The extensive contamination of levofloxacin (LEV) in aquatic ecosystems has attracted increasing attention because of the potential for development of bacterial resistance and its eco-toxicity to non-target organisms. Biodegradation of LEV was significantly improved upon the acclimation of a freshwater microalga, Chlorella vulgaris and in the presence of elevated salinity. Among the six wild species (Chlamydomonas mexicana, Chlamydomonas pitschmannii, Chlorella vulgaris, Ourococcus multisporus, Micractinium resseri, Tribonema aequale), C. vulgaris showed the highest removal capacity (12%) of LEV at 1 mg L−1. The acclimated C. vulgaris, which was pre-exposed to 200 mg L−1of LEV for 11 days, exhibited enhanced removal of 1 mg LEV L−1by 16% after 11 days of cultivation. The addition of 1% (w/v) sodium chloride into the microalgal media significantly improved LEV removal by >80% in the C. vulgaris culture. The bioaccumulation of LEV at day 11 in C. vulgaris cells without NaCl was 34 μg g−1, which was elevated to 101 μg g−1LEV at 1% NaCl. The bioconcentration factor for LEV was 34 and 1004 in 0 and 1% NaCl, respectively. The mass balance analysis of LEV showed that more than 90% of LEV was biodegraded by C. vulgaris at day 11 with the addition of 1% NaCl. These results demonstrated that the enhanced removal of LEV by salinity was mainly through bioaccumulation and subsequent intracellular biodegradation by C. vulgaris cells.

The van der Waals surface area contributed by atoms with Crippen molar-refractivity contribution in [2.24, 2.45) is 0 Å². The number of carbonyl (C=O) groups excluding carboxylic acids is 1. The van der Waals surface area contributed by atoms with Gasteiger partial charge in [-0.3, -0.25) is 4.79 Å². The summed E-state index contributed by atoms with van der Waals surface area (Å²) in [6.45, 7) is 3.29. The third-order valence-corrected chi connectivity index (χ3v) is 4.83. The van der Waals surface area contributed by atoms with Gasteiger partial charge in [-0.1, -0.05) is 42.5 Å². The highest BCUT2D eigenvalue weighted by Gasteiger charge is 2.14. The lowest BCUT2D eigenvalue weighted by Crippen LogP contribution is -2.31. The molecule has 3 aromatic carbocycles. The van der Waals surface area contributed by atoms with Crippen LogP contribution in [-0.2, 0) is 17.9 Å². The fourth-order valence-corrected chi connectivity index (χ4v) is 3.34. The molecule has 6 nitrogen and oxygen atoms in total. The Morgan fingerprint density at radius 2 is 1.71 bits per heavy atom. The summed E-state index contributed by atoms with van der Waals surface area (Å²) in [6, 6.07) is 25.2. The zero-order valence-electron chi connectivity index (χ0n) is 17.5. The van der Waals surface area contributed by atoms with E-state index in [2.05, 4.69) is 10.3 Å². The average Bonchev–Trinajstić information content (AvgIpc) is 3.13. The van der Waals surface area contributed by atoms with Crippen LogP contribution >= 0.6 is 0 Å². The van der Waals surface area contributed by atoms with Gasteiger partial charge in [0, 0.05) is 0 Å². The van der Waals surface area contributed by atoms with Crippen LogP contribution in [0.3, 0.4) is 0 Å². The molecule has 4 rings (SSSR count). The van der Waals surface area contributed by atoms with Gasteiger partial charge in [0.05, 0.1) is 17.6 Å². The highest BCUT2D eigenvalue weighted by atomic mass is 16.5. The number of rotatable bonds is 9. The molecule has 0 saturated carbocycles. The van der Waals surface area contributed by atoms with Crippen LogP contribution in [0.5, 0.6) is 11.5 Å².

- Chlorella vulgaris
- Emerging contaminant